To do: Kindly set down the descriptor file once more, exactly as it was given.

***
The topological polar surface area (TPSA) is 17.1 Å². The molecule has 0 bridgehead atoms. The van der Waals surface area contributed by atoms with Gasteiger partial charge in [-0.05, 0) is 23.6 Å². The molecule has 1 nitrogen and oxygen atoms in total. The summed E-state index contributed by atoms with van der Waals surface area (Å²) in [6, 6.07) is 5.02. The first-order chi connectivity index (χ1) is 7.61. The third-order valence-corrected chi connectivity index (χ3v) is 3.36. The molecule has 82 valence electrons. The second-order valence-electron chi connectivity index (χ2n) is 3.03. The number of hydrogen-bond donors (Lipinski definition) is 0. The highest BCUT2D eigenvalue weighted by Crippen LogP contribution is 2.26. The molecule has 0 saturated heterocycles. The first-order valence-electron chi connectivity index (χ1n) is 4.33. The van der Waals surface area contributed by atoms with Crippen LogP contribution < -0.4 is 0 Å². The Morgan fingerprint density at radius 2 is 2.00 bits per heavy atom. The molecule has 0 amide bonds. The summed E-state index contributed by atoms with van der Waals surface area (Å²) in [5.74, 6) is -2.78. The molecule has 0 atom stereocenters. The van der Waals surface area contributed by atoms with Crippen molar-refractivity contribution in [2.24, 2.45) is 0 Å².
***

The topological polar surface area (TPSA) is 17.1 Å². The molecule has 0 bridgehead atoms. The van der Waals surface area contributed by atoms with Gasteiger partial charge in [-0.05, 0) is 23.6 Å². The molecule has 1 nitrogen and oxygen atoms in total. The summed E-state index contributed by atoms with van der Waals surface area (Å²) in [6, 6.07) is 5.02. The first-order chi connectivity index (χ1) is 7.61. The third-order valence-corrected chi connectivity index (χ3v) is 3.36. The molecule has 82 valence electrons. The second-order valence-electron chi connectivity index (χ2n) is 3.03. The number of hydrogen-bond donors (Lipinski definition) is 0. The highest BCUT2D eigenvalue weighted by Crippen LogP contribution is 2.26. The molecule has 0 saturated heterocycles. The first-order valence-electron chi connectivity index (χ1n) is 4.33. The van der Waals surface area contributed by atoms with Crippen LogP contribution < -0.4 is 0 Å². The Morgan fingerprint density at radius 2 is 2.00 bits per heavy atom. The molecule has 0 amide bonds. The summed E-state index contributed by atoms with van der Waals surface area (Å²) in [5.74, 6) is -2.78. The molecule has 0 atom stereocenters. The van der Waals surface area contributed by atoms with Crippen molar-refractivity contribution in [2.24, 2.45) is 0 Å².